The unreality of Gingrich: a reminder

The other day, I said that a straw poll at the Southern Republican Leadership Conference in which Mitt Romney defeated the “useless motor mouth Newt Gingrich” (along with Ron Paul and Sarah Palin, of whom I also spoke dismissively) was not a significant sign of political strength for Romney. Afterward it occurred to me that my put-down of Gingrich might not make sense to some readers. After all, didn’t Gingrich say at the SRLC that Obama is “the most radical president in American history,” who oversees a “secular, socialist machine”? Doesn’t such strong criticism of Obama show Gingrich to be an incisive, exciting, hard-line conservative, just the sort of leader conservatives are looking for?

That entirely misses the point. Gingrich says things—indeed, he never stops saying things—that sound impressively intelligent and forceful and conservative, but in reality there’s nothing there, there’s nobody home, there are no stable convictions or beliefs inside Gingrich to which his often turbo-charged verbiage corresponds. He’s an empty shell with flapping lips and a higher than average IQ. Furthermore, to the extent that he does have any reliable political tropisms, they are decidedly liberal, not conservative.

I’m glad to see that Michelle Malkin has the same view of Gingrich that I have. At her site today she writes:

A “Gingrich surge?” Gag.
Where’s my migraine headache medicine?

Matthew Continetti at the Weekly Standard sifts through CNN poll numbers and finds that Newt Gingrich has “surge[d] into the top tier of presidential prospects.”

I was amused to hear Gingrich ripping Barack Obama’s “secular, socialist machine” at the SRLC last week and condemning the “most radical administration in history.”

This from a man who had no qualms going on the road with the most radical administration in history’s Education Secretary and one of the nation’s most poisonous race-hustling demagogues, Al Sharpton, a few months ago to promote the illusion of school reform.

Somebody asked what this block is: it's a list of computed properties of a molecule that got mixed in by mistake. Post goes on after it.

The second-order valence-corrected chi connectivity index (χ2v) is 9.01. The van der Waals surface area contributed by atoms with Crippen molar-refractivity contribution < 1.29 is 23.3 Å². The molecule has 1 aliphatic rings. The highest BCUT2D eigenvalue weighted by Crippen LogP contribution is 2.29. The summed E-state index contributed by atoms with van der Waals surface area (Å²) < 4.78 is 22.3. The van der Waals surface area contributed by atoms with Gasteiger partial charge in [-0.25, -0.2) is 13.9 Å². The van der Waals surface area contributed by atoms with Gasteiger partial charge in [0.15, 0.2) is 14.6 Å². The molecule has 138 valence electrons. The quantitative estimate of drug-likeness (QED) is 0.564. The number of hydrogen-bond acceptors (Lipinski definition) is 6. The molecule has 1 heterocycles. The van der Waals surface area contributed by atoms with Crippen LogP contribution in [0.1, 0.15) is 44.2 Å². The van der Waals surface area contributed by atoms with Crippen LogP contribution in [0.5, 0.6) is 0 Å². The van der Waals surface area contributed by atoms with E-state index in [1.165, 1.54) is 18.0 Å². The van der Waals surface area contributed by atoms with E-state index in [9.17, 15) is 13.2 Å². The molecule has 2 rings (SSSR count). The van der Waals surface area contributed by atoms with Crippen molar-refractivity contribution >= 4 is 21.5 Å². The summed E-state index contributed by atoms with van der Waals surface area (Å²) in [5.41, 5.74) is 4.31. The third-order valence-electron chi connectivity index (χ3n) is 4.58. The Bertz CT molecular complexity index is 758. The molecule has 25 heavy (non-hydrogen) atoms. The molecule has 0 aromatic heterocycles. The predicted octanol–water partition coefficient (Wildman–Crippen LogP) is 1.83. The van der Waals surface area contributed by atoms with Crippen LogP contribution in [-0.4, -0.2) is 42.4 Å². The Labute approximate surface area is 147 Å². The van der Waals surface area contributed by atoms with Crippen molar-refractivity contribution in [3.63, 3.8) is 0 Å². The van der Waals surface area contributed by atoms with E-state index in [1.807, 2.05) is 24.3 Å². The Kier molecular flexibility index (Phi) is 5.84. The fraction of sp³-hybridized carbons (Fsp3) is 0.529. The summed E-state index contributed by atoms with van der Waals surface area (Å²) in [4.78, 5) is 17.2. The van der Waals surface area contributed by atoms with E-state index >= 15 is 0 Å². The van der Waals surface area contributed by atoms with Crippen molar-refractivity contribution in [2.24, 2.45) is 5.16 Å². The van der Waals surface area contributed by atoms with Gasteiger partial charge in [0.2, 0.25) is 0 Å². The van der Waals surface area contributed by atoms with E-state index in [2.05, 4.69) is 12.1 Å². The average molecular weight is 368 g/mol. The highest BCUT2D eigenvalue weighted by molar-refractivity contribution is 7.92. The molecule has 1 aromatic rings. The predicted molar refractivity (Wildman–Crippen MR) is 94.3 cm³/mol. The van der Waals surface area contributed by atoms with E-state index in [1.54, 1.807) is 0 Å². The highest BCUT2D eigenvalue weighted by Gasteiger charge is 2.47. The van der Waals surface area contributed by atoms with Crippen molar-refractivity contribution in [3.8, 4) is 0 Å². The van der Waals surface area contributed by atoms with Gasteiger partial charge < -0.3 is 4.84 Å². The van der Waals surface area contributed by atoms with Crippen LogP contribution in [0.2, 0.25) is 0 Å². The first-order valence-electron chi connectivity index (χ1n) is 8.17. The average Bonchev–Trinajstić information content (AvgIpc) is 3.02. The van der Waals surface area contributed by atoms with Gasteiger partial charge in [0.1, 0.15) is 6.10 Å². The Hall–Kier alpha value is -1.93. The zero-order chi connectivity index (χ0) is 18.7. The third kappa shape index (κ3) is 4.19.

How many radical left-wingers does Newt Gingrich have to sit on a couch with before Republicans realize he is the past, not the future? [LA replies: It’s not a matter about the “past” versus the “future,” but of conservatism versus liberalism. Malkin is displaying a progressivist mindset in which whatever is of the “future” is good, and whatever of the “past” is bad.]

I’ll repeat what I said when the Newt for 2012 bandwagon started rolling last fall:

The conservative base is wising up and pushing back. And constantly invoking Reagan isn’t going to erase the damage Gingrich has done to his brand over the years by wavering on core issues and teaming up with some of the Left’s biggest clowns.

Picture the cabinet:

Al Sharpton as education secretary.

Scozzafava as labor secretary.

Al Gore as global warming czar.

Noooooo, thanks.

[end of Malkin excerpt]

Any conservative who falls for Newt Gingrich at this point is a person who could be sold the Brooklyn Bridge.

- end of initial entry -

Gintas writes:

No one excels Gingrich in finding a real bandwagon, jumping in front, and leading it to a cliff, at which point he steps aside saying, “this way, please!” The 30 pieces of silver jangling in his pockets fund him until the next opportunity comes along.